Brian Gongol: That's it. That's the thing. Unless they are just so completely ignorant of the way the system works that they have no excuse for making this in the first place, then they are just ignoring reality and twisting things in such a way that is totally offensive. Now, the truth of the matter is yes, banks and financial institutions do sell debt at below par rates when they have given up on trying to collect. When somebody has gone 90 days or 120 days or 180 days without paying on something they will just give up. They will write off the debt. There is always a provision for bad debt expenses and that's whether it's a private sector business or it's a company or you know, a bank or a credit union. Everybody makes provisions for loan losses, ok? You have to. You have to assume that you will have some bad debts out there. Now, what they're saying here is, you know what they'll do is they'll sell them off. They'll sell it to another creditor. They'll sell it to a collections company of sorts and they'll say, "Here's the deal. We can't get it back, but if you want to go and try we will just transfer the right to collect this money to you. You pay us some portion of money. That way we can at least get something back out of this and if you're able to get back the full amount of the debt, great. If you can't get back the full amount of the debt, well you know, you didn't pay full price for it and so it's assumed that if you don't pay full price for all of them and you eventually make back something better than what you paid on some of them you'll still make a profit as a debt collector, ok"? Nobody is saying that these people are you know, all doing the Care Bear Stare, all right? It's not necessarily a friendly industry per se or anything like that, but it is comically absurd to think that you can have this people's bailout they describe in this thing. It is- you could not be more absurd than to say this. Americans have 13 trillion dollars in consumer debt right now, 13 trillion dollars. You know how we've talked about how the federal debt is coming up to about 16 trillion dollars and how that's you know, 50 thousand dollars or so for every man, woman and child alive in this country today? Well, this is the amount of consumer debt that is out there. It is nearly the same as the federal debt and it's again divided among every American.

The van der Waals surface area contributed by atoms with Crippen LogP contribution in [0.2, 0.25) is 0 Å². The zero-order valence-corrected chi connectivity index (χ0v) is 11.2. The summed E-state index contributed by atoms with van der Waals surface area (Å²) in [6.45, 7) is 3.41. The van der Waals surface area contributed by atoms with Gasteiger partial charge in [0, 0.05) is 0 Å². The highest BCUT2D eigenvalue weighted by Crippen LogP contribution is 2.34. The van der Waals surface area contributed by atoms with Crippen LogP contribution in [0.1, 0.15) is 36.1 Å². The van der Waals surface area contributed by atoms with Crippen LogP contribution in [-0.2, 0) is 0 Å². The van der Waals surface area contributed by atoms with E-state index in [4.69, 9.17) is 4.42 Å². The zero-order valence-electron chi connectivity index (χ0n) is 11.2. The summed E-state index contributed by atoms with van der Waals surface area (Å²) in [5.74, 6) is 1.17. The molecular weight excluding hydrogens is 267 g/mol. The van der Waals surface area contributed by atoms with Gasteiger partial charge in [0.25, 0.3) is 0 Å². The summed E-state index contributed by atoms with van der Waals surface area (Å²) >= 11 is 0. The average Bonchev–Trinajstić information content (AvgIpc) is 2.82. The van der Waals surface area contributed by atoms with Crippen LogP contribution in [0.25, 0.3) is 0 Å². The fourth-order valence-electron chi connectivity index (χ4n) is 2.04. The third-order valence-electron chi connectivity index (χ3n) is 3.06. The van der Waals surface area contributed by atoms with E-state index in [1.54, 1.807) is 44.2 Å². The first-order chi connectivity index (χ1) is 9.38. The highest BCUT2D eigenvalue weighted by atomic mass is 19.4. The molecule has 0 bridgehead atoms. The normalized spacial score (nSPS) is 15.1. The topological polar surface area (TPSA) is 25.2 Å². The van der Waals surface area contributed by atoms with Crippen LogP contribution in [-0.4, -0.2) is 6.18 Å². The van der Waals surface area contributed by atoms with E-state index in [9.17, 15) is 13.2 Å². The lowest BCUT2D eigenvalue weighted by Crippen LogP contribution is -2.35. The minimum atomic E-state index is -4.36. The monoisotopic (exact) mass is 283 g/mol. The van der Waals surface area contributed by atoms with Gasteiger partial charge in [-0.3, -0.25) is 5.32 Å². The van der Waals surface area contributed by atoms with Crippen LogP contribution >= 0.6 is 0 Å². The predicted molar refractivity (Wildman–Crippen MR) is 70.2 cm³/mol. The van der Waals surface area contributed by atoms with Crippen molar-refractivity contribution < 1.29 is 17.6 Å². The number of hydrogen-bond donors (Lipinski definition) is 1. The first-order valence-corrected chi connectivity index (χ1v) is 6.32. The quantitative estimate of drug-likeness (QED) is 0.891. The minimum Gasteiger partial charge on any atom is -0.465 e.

Brian Dean: But haven't debts been written off before?
Brian Gongol: Oh, certainly. I mean, you can go to- the reason they get the name jubilee is that it is a reference to in biblical times every seven years they would write off all debts. So, every seven years you would have a jubilee and all debts would be written off. Well, it might have worked then. It does not work today. It just doesn't and what makes me so mad here is that you could not possibly have a meaningful impact on that amount of debt, which again is equivalent to all the money that is involved in every sale of every good and service in this country every year by just collecting 15 dollar donations from a bunch of people to buy off some consumer debt. I mean, this is so comically absurd it just hurts and the problem is, it is exploiting people's lack of knowledge about money and that really bugs me. They are complaining about Wall Street taking advantage of people while simultaneously proposing to do things that take advantage of the fact that these same people still don't know anything about money. Why not educate people so they understand how the system works instead of coming up with completely false, ridiculous and unworkable schemes like saying, "Well, we're just going to buy off all of consumer debt in America on the cheap and it'll just be a jubilee. Everything will be great". I will get more into this in just a moment because I've reached like a boiling point. I need to try and calm down for a second, but we'll get into a little more of this if you stick around with us. It's 9:40 with the Brian Gongol Show on Newsradio 1040 WHO.
Brian Gongol: At 9:43 here's your Newsradio 1040 WHO three day weather forecast from TV 13. Cloudy and blustery tonight, an overnight low of 21. Tomorrow day two, mostly sunny, the high 38. Tuesday day three, sunny skies, the high 48 degrees, but again for tonight, cloudy and blustery and an overnight low of 21. Clear and 28 in Des Moines right now. Winds out of the west at 15, gusting to 24 miles an hour makes it feel like 16 outside. I have reached a boiling point here at WHO.